I guess my point is that it’s easy to get lazy about fitness, and turn a blind eye when you put on a kilo or two – because hey, that isn’t that much weight right? But if you’re not careful, that one or two will turn into four or five, and soon you’ll go up a dress size, and if you’re me you’ll start feeling horrible because your jeans are tighter and why the fuck is that skirt now only just covering your thighs?

Weight is always a pretty sensitive issue, especially for women. Our world is saturated with images of skinny, successful women knocking it out of the park and being idolised for not doing a whole lot except looking good in a bikini. And you know what? Good on those ladies for having a rockin’ bod and not being afraid to flaunt it. Every girl has the right to feel beautiful, no matter how big, small, short or tall they are. But it’s not okay that so many of us feel inadequate because of the global fascination with size 0 models. I’m a firm believer in beauty having nothing to do with size. But I also think that weight matters (in a personal sense, not from society’s point of view) when you feel uncomfortable, when you feel unhealthy, when you don’t like yourself because of it.

When I was a teenager, I absolutely despised myself. Every part of me, every single thing that made me who I was. I could not have cared any less about myself than I did back then. And it wasn’t purely a weight thing either, but that contributed somewhat. It’s a toxic feeling, and it leaves you with battle scars that you will carry forever. Nobody should ever feel like that. For whatever reasons it exists, no one should ever have to suffer that kind of crippling self-loathing. When I got older I realised that my self-perception was entirely warped, and I learned to separate the objective view of myself from the reactionary, judgemental, subjective one. It’s how I was able to have the Body Appreciation Day, and it keeps me in check still.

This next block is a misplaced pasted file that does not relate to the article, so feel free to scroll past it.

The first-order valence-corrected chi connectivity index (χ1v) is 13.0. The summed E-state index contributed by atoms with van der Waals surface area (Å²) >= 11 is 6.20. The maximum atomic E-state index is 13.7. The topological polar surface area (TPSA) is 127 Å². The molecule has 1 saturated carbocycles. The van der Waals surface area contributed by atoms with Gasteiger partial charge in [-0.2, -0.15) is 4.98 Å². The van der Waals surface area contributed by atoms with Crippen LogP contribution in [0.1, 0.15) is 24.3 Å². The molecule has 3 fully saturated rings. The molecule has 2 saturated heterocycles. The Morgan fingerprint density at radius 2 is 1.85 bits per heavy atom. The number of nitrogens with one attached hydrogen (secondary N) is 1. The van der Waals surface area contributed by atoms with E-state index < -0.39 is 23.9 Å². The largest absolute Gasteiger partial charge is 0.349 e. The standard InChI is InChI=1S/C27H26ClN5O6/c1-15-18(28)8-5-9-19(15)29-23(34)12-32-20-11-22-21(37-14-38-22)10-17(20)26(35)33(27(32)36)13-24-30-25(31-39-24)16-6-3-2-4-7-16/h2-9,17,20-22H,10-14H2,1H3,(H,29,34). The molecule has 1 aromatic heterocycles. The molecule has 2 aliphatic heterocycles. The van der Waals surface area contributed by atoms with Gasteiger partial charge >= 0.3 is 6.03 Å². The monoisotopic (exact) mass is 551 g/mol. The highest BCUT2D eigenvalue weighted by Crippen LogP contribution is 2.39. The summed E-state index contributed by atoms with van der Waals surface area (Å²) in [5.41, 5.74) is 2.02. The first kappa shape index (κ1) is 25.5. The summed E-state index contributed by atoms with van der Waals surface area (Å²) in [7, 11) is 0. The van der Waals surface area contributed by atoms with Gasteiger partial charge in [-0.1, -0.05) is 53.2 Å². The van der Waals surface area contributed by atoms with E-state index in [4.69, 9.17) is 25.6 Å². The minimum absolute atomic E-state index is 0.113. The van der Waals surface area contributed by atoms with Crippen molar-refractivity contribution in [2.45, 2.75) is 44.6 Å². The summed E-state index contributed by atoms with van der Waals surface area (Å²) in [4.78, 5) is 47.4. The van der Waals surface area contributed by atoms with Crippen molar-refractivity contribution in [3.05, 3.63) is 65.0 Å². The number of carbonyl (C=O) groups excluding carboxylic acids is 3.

So what am I even rambling for? Am I going to change my life after this epiphany? Will I be back in the pool every day now, shaking off those voices? Well here’s hoping. So far, a week later, I’m struggling to find the motivation. It may even require a trip to the dreaded scales to see the real damage I’ve done in the last six months. What I think I’m trying to say is that it’s not as simple as some people think it is to get started on the path back to fitness, and to say that if you’re facing the same difficulty, to let you know that you’re going to hate yourself more if you don’t just try. It’s fucking hard and you won’t always get it right the first time. I sure as shit haven’t. But I started somewhere, and really, isn’t that essential?

Don’t beat yourself to a pulp and give up before you’ve even really begun, just realise that it’s about stepping forward. Even on the days you take a few paces back.